Advice About Tires For Electric Cars From Michelin
Russell Shepherd is the technical communications director for passenger car tires at Michelin, where he has spent 20 years working on research and development for the French tire manufacturer. He tells Canary Media that electric cars put different kinds of stress on tires, which means drivers should take those factors into account when they choose and care for their tires.
Shepherd says his company’s internal studies have found that consumers may not be aware of the ways that EVs affect tire performance. He recommends that people spend more time asking about the tires that come standard on any electric car they are considering buying. “When you’re in a vehicle, the only thing between you and the road are your tires,” said Shepherd, who is based in Greenville, SC.
Michelin produces tires specifically designed for electric cars and it says 8 out of 10 major automakers put Michelin tires on their EVs for the US market. Other legacy tire makers such as Bridgestone, Goodyear, and Perelli also offer tires that are optimized for EVs.
In theory, electric car manufacturers are already optimizing for these conditions with the tires they sell on new vehicles, but it’s always worth checking to make sure. As used EVs proliferate (perhaps with the help of a new tax credit), more drivers will have to decide which tires to buy without an automaker to guide them. Shepherd says there are several things EV drivers should be aware of when it comes to tire selection and care.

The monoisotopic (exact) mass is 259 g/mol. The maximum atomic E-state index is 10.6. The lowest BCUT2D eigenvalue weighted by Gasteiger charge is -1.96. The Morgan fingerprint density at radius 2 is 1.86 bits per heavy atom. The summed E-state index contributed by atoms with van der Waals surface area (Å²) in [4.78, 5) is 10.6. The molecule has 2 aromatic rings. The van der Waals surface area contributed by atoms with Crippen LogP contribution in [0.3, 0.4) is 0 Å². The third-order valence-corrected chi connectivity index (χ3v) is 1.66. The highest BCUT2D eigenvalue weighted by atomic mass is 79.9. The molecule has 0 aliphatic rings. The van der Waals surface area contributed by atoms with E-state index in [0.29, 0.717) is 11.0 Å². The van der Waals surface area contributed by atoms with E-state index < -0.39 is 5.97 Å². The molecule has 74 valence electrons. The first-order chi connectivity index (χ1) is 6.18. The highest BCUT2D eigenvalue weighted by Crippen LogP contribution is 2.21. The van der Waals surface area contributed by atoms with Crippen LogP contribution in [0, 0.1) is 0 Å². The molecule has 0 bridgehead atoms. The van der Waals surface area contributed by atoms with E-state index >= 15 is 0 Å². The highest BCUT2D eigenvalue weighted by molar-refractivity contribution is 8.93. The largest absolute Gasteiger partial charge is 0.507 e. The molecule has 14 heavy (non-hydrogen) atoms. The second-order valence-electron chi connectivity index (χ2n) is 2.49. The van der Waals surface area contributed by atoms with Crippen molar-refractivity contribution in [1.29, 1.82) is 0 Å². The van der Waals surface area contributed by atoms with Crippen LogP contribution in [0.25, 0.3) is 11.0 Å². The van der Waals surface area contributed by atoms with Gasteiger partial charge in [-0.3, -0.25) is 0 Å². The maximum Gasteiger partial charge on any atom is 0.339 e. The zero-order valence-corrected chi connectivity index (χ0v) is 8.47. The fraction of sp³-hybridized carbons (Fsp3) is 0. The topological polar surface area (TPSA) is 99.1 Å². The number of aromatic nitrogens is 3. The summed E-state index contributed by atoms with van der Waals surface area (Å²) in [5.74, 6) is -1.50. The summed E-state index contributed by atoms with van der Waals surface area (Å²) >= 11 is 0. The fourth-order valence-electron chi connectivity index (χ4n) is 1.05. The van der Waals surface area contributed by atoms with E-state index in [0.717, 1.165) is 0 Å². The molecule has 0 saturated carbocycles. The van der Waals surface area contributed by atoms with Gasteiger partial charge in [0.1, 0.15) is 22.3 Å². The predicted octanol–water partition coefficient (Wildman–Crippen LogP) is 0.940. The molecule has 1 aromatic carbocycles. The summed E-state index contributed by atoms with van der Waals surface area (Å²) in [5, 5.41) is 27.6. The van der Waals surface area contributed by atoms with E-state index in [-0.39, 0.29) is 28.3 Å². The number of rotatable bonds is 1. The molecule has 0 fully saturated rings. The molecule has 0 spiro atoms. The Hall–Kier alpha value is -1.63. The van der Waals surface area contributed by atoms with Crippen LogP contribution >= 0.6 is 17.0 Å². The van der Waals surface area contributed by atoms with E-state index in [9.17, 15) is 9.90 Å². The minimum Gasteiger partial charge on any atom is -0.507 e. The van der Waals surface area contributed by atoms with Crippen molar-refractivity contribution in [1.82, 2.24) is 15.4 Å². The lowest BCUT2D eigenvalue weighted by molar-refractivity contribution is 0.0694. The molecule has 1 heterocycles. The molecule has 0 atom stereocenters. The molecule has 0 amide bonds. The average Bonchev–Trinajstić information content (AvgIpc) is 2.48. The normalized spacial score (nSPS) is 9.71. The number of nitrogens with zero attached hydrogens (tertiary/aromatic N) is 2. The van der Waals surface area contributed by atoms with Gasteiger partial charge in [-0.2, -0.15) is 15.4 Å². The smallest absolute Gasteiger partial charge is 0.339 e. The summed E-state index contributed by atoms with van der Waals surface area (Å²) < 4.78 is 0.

Electric Cars Weigh More
Conventional cars have heavy internal combustion engines, but electric cars are heavier than equivalent ICE cars thanks to their battery packs. An EV will put about 20% more weight on its tires than the equivalent gas-powered vehicle. “It’s not the tire that holds up the car, it’s the air,” Shepherd says. “EVs tend to have higher air pressure” in their tires.
New EV drivers should familiarize themselves with the recommended tire pressure, which may be different from what they are used to. Drivers should make it a point to check the pressure in their tires more frequently (many new cars come with tire pressure monitoring systems that do that for us.)
The efficiency of a tire affects overall performance more with an electric drivetrain than with a gasoline-powered car. In tire engineering terms, the important metric is rolling resistance — the measure of how much energy a tire consumes in the process of rotating. Casual drivers seldom think about minimizing rolling resistance, though fleet managers do because even a tenth of a mile a gallon difference is significant over millions of miles.
Rolling resistance makes a more tangible difference in EV performance because the vehicles are so much more efficient than cars with infernal combustion engines. Tires use about 5% of the available energy in a conventional car, but 16% of the energy available in electric cars. “The type of tire that you pick has an impact on the range of your electric vehicle,” Shepherd says. Tire companies like Michelin and Goodyear are putting a lot of R&D effort into minimizing resistance while maintaining traction and durability.